According to OSHA, workplace violence is far more common in the healthcare field than it is in the rest of private industry. How much more common? About four times more common, according to 2002 – 2013 data about incidents of workplace violence that required days off of work. Even worse, it’s on the rise.
“It is an epidemic that nobody speaks about,” says the CEO of the Cleveland Clinic. “Yet it strains those who are trying to help others. It is very disconcerting to have well-meaning people who dedicated their lives and their careers being put in harm’s way by trying to help others.”
In 2017, 18,400 intentional workplace injuries were reported to the Bureau of Labor Statistics. Of those, 71% came from the healthcare and social assistance sectors. Again, these incidents were only counted if they resulted in days away from work.
In 2018, the Cleveland Clinic confiscated some 30,000 weapons from visitors and patients in its Northeast Ohio system. These included firearms, edged weapons, stun guns, pepper spray, and even screwdrivers. In 2016, the clinic began installing metal detectors in its emergency departments, and the vast majority of weapons are caught by those metal detectors.
Each hospital or clinic chooses for itself how best to respond to violence against its workers. Beyond metal detectors, many have police patrolling the exterior and posted in strategic areas inside. There is security technology, both to monitor activity and to give doctors and nurses panic buttons as a way to call for help. Most buildings have areas where an employee badge is necessary to enter. Others rely on emergency preparedness and de-escalation training.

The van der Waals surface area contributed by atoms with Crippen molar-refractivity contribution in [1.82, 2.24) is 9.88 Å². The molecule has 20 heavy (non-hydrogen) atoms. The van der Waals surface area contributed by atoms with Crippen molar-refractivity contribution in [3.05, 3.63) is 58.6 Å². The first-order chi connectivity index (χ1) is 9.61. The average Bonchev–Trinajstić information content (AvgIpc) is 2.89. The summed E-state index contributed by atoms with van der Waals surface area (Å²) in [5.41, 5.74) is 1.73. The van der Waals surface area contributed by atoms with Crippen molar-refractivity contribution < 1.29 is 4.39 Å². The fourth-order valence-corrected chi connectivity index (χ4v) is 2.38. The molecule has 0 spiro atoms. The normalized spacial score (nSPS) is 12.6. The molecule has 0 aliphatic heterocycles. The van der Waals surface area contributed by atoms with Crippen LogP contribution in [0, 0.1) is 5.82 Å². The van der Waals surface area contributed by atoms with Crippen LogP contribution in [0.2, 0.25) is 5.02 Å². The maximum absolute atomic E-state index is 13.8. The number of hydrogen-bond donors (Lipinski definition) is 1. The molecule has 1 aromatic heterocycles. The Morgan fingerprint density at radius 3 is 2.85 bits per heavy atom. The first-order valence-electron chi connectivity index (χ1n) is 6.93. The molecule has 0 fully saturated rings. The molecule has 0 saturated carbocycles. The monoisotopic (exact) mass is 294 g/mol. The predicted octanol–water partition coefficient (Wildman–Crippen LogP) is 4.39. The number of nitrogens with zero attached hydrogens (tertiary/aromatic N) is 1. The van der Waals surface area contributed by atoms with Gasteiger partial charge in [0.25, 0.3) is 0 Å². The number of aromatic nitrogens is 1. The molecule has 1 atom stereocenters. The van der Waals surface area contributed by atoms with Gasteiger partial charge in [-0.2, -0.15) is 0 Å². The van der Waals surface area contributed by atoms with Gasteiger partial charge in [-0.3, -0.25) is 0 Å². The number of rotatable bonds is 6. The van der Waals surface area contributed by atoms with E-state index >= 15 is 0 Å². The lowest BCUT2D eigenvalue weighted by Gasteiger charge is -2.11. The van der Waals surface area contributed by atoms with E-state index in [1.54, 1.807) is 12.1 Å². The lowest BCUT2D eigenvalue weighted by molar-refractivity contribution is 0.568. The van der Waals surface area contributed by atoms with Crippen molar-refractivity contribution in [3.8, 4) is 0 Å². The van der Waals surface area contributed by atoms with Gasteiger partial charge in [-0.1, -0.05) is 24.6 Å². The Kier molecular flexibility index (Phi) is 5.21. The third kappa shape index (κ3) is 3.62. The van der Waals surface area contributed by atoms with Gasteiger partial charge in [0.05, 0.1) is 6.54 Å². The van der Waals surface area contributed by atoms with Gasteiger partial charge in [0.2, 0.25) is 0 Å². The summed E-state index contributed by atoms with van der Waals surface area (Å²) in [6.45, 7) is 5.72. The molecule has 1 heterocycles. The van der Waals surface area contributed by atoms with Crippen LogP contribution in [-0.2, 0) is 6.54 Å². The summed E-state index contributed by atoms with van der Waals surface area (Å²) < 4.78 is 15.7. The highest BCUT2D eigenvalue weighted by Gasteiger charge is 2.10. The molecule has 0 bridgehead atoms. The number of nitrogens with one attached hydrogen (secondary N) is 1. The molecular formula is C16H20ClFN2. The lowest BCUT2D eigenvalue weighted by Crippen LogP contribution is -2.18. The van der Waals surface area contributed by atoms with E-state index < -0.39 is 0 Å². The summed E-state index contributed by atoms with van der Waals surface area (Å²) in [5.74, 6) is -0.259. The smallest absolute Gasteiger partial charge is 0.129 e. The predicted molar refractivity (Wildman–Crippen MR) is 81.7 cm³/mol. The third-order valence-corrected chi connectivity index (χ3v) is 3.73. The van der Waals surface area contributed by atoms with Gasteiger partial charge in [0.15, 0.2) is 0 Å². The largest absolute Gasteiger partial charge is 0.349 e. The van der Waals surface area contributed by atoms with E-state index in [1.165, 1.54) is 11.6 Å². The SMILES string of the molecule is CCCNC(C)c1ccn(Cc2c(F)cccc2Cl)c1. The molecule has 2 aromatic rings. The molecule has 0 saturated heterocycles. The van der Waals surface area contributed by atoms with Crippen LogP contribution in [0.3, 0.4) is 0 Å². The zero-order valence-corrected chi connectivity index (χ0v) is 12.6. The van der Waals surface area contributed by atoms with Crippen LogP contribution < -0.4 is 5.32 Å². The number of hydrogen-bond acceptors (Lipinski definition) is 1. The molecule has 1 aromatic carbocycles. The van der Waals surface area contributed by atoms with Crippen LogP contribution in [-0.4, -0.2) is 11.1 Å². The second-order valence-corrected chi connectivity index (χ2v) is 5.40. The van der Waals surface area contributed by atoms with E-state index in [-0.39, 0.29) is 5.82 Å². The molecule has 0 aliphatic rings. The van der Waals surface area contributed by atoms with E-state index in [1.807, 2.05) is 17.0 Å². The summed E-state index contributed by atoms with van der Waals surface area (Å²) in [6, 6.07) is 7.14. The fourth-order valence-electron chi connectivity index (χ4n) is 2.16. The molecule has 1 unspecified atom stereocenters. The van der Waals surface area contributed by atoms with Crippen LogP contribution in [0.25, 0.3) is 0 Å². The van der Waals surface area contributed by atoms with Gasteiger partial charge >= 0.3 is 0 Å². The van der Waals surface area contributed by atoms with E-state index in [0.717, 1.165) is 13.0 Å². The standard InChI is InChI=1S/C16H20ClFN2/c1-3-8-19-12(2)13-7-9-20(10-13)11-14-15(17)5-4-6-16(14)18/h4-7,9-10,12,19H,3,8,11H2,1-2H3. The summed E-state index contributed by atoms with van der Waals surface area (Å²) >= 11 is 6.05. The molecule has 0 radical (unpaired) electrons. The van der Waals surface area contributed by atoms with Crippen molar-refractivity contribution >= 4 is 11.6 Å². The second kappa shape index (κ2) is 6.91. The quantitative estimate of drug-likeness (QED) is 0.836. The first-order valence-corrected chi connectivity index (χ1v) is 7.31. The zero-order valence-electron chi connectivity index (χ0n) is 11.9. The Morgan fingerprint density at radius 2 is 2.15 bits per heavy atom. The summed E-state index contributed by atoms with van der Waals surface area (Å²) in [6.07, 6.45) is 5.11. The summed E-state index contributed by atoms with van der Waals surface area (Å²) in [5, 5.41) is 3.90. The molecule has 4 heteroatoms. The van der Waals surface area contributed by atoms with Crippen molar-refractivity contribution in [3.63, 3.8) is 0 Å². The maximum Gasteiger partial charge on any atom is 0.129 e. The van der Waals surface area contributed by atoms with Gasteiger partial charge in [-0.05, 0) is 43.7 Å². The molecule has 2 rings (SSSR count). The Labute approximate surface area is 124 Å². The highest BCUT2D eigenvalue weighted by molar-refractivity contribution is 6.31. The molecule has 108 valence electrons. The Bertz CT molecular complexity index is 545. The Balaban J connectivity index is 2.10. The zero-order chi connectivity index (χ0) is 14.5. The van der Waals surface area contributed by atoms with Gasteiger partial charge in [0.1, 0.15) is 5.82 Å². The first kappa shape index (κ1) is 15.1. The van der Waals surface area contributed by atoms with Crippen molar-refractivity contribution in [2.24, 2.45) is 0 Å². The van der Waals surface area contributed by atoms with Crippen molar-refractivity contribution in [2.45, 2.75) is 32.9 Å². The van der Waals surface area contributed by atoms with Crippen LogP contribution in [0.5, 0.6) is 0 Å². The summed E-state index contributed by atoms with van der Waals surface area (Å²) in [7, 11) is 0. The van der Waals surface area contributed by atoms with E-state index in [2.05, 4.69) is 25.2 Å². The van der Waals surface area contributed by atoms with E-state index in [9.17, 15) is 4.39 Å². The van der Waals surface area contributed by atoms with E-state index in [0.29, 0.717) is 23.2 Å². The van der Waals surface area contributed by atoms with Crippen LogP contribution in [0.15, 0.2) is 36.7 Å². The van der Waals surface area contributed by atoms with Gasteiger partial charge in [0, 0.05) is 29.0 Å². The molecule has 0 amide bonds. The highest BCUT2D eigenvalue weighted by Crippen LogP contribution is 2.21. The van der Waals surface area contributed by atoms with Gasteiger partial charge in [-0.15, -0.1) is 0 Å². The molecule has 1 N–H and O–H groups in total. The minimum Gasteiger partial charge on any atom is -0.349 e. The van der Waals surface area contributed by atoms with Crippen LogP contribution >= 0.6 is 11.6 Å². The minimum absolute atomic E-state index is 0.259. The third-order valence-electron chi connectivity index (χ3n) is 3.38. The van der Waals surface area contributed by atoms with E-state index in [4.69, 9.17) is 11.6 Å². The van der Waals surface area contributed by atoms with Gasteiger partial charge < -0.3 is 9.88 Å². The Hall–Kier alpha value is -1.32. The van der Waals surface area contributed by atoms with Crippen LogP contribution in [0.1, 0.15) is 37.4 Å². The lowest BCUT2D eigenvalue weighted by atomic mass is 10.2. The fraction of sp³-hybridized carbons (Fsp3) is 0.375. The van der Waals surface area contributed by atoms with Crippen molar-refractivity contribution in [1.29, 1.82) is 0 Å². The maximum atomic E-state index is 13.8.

When it comes to the safety of their staff, patients and visitors, hospitals and clinics have choices to make. Since rapid access to care is crucial, they can’t put too many barriers in place. There is a balance of safety and access.
Workplace violence is covered by workers’ compensation
If you’re a healthcare worker who has been injured by violence, you should know that you have a valid workers’ compensation claim. You don’t have to prove that your employer was negligent or made the wrong choice when balancing safety with access to care. You don’t have to sue.
In fact, the workers’ comp system is set up so that, in most cases, you can’t sue your employer for a workplace injury. In exchange, they can’t deny coverage when you were innocently injured at work — even in the case of violence by a third party.